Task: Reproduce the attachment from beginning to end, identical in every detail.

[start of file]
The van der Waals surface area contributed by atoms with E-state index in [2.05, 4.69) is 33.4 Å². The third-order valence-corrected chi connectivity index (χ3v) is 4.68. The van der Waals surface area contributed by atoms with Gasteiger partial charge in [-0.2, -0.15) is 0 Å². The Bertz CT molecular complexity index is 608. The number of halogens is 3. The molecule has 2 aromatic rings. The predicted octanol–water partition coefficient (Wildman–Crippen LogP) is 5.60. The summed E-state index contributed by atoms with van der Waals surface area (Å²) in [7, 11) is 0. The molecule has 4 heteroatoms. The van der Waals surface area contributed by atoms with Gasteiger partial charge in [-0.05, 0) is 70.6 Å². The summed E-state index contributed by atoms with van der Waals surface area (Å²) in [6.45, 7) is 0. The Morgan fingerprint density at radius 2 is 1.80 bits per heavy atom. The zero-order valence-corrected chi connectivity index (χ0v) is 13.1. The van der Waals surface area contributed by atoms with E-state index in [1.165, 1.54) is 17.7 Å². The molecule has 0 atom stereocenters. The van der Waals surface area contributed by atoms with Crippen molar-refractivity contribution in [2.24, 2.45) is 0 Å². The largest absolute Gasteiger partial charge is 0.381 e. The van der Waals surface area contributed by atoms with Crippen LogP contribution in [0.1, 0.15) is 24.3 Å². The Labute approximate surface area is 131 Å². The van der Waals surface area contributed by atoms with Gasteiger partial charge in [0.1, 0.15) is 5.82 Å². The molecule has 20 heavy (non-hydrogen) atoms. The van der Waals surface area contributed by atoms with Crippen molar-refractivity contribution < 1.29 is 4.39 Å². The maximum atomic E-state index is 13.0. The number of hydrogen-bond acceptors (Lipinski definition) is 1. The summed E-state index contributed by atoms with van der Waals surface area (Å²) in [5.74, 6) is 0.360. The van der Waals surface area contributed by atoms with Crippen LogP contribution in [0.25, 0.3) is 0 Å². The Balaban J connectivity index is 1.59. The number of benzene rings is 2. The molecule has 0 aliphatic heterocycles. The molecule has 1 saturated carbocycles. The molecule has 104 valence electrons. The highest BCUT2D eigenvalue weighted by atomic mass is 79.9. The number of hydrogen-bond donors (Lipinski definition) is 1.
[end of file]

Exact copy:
The van der Waals surface area contributed by atoms with E-state index in [2.05, 4.69) is 33.4 Å². The third-order valence-corrected chi connectivity index (χ3v) is 4.68. The van der Waals surface area contributed by atoms with Gasteiger partial charge in [-0.2, -0.15) is 0 Å². The Bertz CT molecular complexity index is 608. The number of halogens is 3. The molecule has 2 aromatic rings. The predicted octanol–water partition coefficient (Wildman–Crippen LogP) is 5.60. The summed E-state index contributed by atoms with van der Waals surface area (Å²) in [7, 11) is 0. The molecule has 4 heteroatoms. The van der Waals surface area contributed by atoms with Gasteiger partial charge in [-0.05, 0) is 70.6 Å². The summed E-state index contributed by atoms with van der Waals surface area (Å²) in [6.45, 7) is 0. The Morgan fingerprint density at radius 2 is 1.80 bits per heavy atom. The zero-order valence-corrected chi connectivity index (χ0v) is 13.1. The van der Waals surface area contributed by atoms with E-state index in [1.165, 1.54) is 17.7 Å². The molecule has 0 atom stereocenters. The van der Waals surface area contributed by atoms with Crippen molar-refractivity contribution in [2.24, 2.45) is 0 Å². The largest absolute Gasteiger partial charge is 0.381 e. The van der Waals surface area contributed by atoms with Crippen LogP contribution in [0.1, 0.15) is 24.3 Å². The Labute approximate surface area is 131 Å². The van der Waals surface area contributed by atoms with Gasteiger partial charge in [0.1, 0.15) is 5.82 Å². The molecule has 20 heavy (non-hydrogen) atoms. The van der Waals surface area contributed by atoms with Crippen molar-refractivity contribution < 1.29 is 4.39 Å². The maximum atomic E-state index is 13.0. The number of hydrogen-bond acceptors (Lipinski definition) is 1. The summed E-state index contributed by atoms with van der Waals surface area (Å²) in [5.74, 6) is 0.360. The van der Waals surface area contributed by atoms with Crippen LogP contribution in [0.25, 0.3) is 0 Å². The Balaban J connectivity index is 1.59. The number of benzene rings is 2. The molecule has 0 aliphatic heterocycles. The molecule has 1 saturated carbocycles. The molecule has 104 valence electrons. The highest BCUT2D eigenvalue weighted by atomic mass is 79.9. The number of hydrogen-bond donors (Lipinski definition) is 1.